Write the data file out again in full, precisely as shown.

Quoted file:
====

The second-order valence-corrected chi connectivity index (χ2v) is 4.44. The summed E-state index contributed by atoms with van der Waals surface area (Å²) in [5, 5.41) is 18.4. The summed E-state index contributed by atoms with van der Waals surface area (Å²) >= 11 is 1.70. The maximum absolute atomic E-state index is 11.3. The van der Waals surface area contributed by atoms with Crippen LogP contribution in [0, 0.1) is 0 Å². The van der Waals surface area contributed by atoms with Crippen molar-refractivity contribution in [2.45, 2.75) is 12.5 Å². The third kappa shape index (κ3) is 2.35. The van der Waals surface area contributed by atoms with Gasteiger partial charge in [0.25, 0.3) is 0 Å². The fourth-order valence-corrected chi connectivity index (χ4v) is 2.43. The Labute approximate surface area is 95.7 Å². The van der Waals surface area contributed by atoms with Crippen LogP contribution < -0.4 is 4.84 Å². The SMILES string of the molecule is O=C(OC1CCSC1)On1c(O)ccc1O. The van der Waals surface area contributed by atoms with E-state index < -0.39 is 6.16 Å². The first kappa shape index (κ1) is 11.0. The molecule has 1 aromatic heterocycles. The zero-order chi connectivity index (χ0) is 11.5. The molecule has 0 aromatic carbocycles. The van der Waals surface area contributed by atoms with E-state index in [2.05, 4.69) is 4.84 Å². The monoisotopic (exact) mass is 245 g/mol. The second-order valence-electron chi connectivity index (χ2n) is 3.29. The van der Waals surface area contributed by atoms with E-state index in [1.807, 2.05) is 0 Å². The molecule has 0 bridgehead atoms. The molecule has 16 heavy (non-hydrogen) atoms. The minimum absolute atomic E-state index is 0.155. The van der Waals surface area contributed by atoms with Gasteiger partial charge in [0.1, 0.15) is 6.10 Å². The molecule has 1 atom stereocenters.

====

The second-order valence-corrected chi connectivity index (χ2v) is 4.44. The summed E-state index contributed by atoms with van der Waals surface area (Å²) in [5, 5.41) is 18.4. The summed E-state index contributed by atoms with van der Waals surface area (Å²) >= 11 is 1.70. The maximum absolute atomic E-state index is 11.3. The van der Waals surface area contributed by atoms with Crippen LogP contribution in [0, 0.1) is 0 Å². The van der Waals surface area contributed by atoms with Crippen molar-refractivity contribution in [2.45, 2.75) is 12.5 Å². The third kappa shape index (κ3) is 2.35. The van der Waals surface area contributed by atoms with Gasteiger partial charge in [0.25, 0.3) is 0 Å². The fourth-order valence-corrected chi connectivity index (χ4v) is 2.43. The Labute approximate surface area is 95.7 Å². The van der Waals surface area contributed by atoms with Crippen LogP contribution < -0.4 is 4.84 Å². The SMILES string of the molecule is O=C(OC1CCSC1)On1c(O)ccc1O. The van der Waals surface area contributed by atoms with E-state index < -0.39 is 6.16 Å². The first kappa shape index (κ1) is 11.0. The molecule has 1 aromatic heterocycles. The zero-order chi connectivity index (χ0) is 11.5. The molecule has 0 aromatic carbocycles. The van der Waals surface area contributed by atoms with E-state index in [2.05, 4.69) is 4.84 Å². The monoisotopic (exact) mass is 245 g/mol. The second-order valence-electron chi connectivity index (χ2n) is 3.29. The van der Waals surface area contributed by atoms with E-state index in [1.807, 2.05) is 0 Å². The molecule has 0 bridgehead atoms. The molecule has 16 heavy (non-hydrogen) atoms. The minimum absolute atomic E-state index is 0.155. The van der Waals surface area contributed by atoms with Gasteiger partial charge in [0.1, 0.15) is 6.10 Å². The molecule has 1 atom stereocenters.